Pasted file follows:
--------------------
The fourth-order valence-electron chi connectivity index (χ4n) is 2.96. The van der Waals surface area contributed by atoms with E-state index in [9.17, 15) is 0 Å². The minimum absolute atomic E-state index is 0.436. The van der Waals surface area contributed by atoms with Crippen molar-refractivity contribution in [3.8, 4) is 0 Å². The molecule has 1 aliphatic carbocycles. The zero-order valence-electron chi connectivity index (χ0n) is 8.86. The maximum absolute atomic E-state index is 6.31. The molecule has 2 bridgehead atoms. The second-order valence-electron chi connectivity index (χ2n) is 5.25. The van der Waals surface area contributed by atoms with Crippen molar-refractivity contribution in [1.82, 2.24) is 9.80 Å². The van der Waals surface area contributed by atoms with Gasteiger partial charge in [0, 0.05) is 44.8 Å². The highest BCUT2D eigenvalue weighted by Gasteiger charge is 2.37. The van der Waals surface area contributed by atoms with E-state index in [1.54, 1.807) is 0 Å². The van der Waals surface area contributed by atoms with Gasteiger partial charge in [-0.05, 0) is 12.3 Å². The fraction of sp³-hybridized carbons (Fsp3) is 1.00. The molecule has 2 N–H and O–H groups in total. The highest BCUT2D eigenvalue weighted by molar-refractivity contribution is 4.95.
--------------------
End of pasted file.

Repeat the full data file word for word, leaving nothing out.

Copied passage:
The fourth-order valence-electron chi connectivity index (χ4n) is 2.96. The van der Waals surface area contributed by atoms with E-state index in [9.17, 15) is 0 Å². The minimum absolute atomic E-state index is 0.436. The van der Waals surface area contributed by atoms with Crippen molar-refractivity contribution in [3.8, 4) is 0 Å². The molecule has 1 aliphatic carbocycles. The zero-order valence-electron chi connectivity index (χ0n) is 8.86. The maximum absolute atomic E-state index is 6.31. The molecule has 2 bridgehead atoms. The second-order valence-electron chi connectivity index (χ2n) is 5.25. The van der Waals surface area contributed by atoms with Crippen molar-refractivity contribution in [1.82, 2.24) is 9.80 Å². The van der Waals surface area contributed by atoms with Gasteiger partial charge in [0, 0.05) is 44.8 Å². The highest BCUT2D eigenvalue weighted by Gasteiger charge is 2.37. The van der Waals surface area contributed by atoms with E-state index in [1.54, 1.807) is 0 Å². The van der Waals surface area contributed by atoms with Gasteiger partial charge in [-0.05, 0) is 12.3 Å². The fraction of sp³-hybridized carbons (Fsp3) is 1.00. The molecule has 2 N–H and O–H groups in total. The highest BCUT2D eigenvalue weighted by molar-refractivity contribution is 4.95.